I’ve played with these types of rules before and I have mixed feelings about them. They certainly do work to decrease extreme dump trades. However, in a 12-team 5×5 Roto league, there is a difference between a 30-point team and a 50-point team. A team that tries to compete or stay active during the season and does poorly anyway can be penalized just as easily as the team that gives up in April and hardly tries.
Increase Player Salary if Traded
The biggest reason dumping works is the chasm between a player’s value and his cost. If you’re out of contention and can acquire a $3 Ozzie Albies, why wouldn’t you trade a $40 Freddie Freeman, a $45 Bryce Harper and a $38 Noah Syndergaard for Albies? Trades like this are disruptive to the league but that’s not your problem. In addition to the salary cap, you can use an in-season salary escalator. In this example, any player’s salary increases to $15 in-season if he is traded. Albies remains a discount at this price but you might be less inclined to swap Albies for three top-tier players if you can’t keep him at $3. Then again, you might, so while this rule does penalize bailing teams, it doesn’t necessarily curtail lopsided deals.
Eliminate Player Contracts
As I mentioned above, in my home league, you can theoretically keep a player for his first five major league seasons and for all his minor league years. This rarely happens. Since 2012, seven hitters in my home league received a three-year contract. You want to reserve this mechanism for the best of the best. Still, two-year contracts also have an impact on the market and even keeping a player at his auctioned salary for three consecutive seasons pushes up inflation at auction and creates several future targets.
Some leagues use a form of restricted free agency to eliminate this. You can keep a player for two years but at the next auction you only get to keep his rights. Everyone else gets to bid on the player and when the auction stops, the original owner can either top the “winning” bid by $1 or let the player go. This is a fun auction mechanism and curtails future speculation significantly. However, if you feel like you should be “rewarded” for a good minor league or reserve draft, this rule may seem too severe.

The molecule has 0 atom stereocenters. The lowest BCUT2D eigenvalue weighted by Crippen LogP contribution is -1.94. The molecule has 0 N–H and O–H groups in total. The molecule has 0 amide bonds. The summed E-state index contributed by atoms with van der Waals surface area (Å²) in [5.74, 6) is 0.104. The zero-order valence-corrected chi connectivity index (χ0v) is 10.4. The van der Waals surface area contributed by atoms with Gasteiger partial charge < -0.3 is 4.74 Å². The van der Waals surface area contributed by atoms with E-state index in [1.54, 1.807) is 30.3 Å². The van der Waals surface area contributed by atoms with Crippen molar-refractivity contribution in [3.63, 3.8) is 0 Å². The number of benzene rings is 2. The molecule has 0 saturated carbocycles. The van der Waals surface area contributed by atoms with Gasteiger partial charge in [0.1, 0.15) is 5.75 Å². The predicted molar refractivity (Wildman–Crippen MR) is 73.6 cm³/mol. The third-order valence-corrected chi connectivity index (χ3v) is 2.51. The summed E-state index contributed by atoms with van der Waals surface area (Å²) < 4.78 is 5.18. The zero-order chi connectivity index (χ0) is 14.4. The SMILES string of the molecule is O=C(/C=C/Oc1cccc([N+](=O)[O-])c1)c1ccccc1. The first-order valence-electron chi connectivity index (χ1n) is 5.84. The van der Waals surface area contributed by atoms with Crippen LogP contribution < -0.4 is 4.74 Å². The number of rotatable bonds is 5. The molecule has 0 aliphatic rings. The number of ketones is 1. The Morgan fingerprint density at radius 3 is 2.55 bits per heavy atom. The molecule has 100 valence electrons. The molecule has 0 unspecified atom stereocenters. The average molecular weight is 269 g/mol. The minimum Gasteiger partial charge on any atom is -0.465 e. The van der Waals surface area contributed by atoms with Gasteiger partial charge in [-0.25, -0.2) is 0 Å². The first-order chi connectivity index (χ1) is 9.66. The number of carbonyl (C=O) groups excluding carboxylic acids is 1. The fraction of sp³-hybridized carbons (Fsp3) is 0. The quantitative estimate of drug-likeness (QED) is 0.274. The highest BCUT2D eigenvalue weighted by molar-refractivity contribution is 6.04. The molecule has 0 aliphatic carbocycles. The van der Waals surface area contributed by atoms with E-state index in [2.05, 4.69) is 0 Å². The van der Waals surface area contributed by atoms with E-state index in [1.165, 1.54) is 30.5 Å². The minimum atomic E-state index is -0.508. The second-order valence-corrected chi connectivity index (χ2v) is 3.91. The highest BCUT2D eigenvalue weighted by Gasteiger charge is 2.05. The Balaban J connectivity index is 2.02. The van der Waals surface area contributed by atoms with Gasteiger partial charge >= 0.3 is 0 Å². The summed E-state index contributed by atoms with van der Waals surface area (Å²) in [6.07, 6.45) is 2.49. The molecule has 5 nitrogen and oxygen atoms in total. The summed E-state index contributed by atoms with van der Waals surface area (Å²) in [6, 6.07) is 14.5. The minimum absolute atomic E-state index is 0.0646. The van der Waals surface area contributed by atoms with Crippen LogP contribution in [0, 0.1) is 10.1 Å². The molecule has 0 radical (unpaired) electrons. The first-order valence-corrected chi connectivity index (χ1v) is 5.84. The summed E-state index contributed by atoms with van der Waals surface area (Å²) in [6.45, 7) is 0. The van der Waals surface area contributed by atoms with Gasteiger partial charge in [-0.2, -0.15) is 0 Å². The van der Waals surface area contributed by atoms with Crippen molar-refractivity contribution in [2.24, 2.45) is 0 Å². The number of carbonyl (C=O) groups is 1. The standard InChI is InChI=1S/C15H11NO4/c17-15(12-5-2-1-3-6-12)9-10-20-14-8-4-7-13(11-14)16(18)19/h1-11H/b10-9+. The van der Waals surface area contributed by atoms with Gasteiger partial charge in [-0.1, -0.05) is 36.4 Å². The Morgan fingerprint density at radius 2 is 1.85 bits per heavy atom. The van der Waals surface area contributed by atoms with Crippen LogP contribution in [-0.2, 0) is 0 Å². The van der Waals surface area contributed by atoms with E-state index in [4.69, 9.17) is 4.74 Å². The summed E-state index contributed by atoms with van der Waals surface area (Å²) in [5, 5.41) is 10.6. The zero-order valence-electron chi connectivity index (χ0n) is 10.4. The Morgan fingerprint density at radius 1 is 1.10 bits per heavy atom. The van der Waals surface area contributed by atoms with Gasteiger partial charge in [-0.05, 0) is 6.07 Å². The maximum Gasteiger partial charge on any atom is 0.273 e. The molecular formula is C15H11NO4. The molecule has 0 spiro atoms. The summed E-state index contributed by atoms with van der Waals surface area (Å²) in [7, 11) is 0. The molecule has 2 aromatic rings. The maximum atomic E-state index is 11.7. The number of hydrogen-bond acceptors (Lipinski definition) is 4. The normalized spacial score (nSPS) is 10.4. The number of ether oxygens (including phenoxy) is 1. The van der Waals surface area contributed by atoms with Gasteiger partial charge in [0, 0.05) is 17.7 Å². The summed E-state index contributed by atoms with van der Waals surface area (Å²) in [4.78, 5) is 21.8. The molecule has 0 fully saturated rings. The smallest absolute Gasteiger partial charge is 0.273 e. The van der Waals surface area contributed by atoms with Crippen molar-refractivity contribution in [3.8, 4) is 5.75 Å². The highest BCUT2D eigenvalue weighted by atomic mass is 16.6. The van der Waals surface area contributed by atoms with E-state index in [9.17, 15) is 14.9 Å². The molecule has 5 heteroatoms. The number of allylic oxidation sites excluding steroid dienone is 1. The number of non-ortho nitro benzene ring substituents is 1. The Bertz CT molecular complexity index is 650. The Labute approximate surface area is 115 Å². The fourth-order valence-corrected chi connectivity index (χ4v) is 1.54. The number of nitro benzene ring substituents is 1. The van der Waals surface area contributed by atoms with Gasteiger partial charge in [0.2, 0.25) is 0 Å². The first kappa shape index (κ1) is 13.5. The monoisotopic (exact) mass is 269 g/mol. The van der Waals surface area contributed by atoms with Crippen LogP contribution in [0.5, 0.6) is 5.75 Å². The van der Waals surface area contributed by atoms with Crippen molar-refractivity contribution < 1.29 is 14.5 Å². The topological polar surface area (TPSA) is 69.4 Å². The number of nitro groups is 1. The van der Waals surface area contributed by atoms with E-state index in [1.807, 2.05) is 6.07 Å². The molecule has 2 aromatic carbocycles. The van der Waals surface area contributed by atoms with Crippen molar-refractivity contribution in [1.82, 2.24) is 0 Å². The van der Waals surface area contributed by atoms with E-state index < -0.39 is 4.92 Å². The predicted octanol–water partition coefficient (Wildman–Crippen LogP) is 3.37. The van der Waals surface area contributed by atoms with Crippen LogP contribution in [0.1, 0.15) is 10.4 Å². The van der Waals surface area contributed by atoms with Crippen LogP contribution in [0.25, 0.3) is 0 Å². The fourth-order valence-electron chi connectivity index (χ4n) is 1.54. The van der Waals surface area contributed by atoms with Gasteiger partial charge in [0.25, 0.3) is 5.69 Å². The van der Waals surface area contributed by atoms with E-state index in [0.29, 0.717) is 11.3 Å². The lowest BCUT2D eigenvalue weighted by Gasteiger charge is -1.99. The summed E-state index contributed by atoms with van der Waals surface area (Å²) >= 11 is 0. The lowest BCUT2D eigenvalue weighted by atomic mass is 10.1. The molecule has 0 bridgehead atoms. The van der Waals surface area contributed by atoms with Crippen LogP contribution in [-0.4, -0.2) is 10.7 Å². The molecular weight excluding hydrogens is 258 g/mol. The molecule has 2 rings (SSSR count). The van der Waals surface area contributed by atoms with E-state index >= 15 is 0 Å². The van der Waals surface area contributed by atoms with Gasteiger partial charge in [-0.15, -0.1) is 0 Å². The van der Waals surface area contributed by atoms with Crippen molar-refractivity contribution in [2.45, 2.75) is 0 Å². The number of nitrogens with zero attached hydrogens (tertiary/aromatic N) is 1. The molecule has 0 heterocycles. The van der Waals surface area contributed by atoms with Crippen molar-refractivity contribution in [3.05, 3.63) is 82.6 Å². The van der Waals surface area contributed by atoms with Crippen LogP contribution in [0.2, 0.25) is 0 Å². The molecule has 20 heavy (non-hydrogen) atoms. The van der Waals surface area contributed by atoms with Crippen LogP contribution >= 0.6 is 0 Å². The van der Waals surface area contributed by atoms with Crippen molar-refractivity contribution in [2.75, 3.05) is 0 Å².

This is the bottom line with all these rules. They all work to varying degrees but whether you want to implement them or not comes down to what kind of league you desire. I used to favor heavier restrictions on dump trades. I have evolved, and prefer moderate restrictions, like a salary cap and a slight limit on freezes. Too many rules can be confusing, prevent trading and create a league that isn’t fun.
More than any rule mechanisms, what makes leagues work is its members. For a league to work, you need people in your league who do the following:
Are Active: One thing I hate about redraft leagues is when the teams at the bottom of the standings check out in July. In keeper leagues, this type of behavior can destroy the league. You want people who are going to grind and make trades and pick up free agents all season, even if their teams are bad and especially if their teams are bad. A league member who does nothing all year is not optimal. A manager who checks in to make one awful trade that turns the entire league is brutal.
Aren’t Confrontational: I want my fantasy leagues to be fun. Too many rules can kill a league but so can someone who fights about every little thing. I don’t want to spend hours arguing about the interpretation of a minor rule.
Are Affable/Friendly: I don’t expect to be best friends with everyone in my league and we will never agree on everything, but it’s more fun to hang out with nice people than jerks. A good keeper league will stick around for years and, if you love fantasy baseball as much as I do, wind up being a big part of your free time. Spending years of that free time with negative people isn’t worth my time or yours.
Perhaps these points about playing with “good” people are obvious, but I’ve been in leagues that are contentious and filled with people who barely pay attention or are biding time until their fantasy football drafts. Good rules of the road can certainly prevent fistfights over dump trades but if you don’t surround yourself with good people, your league will collapse regardless of how ironclad your constitution is.
Thank you for reading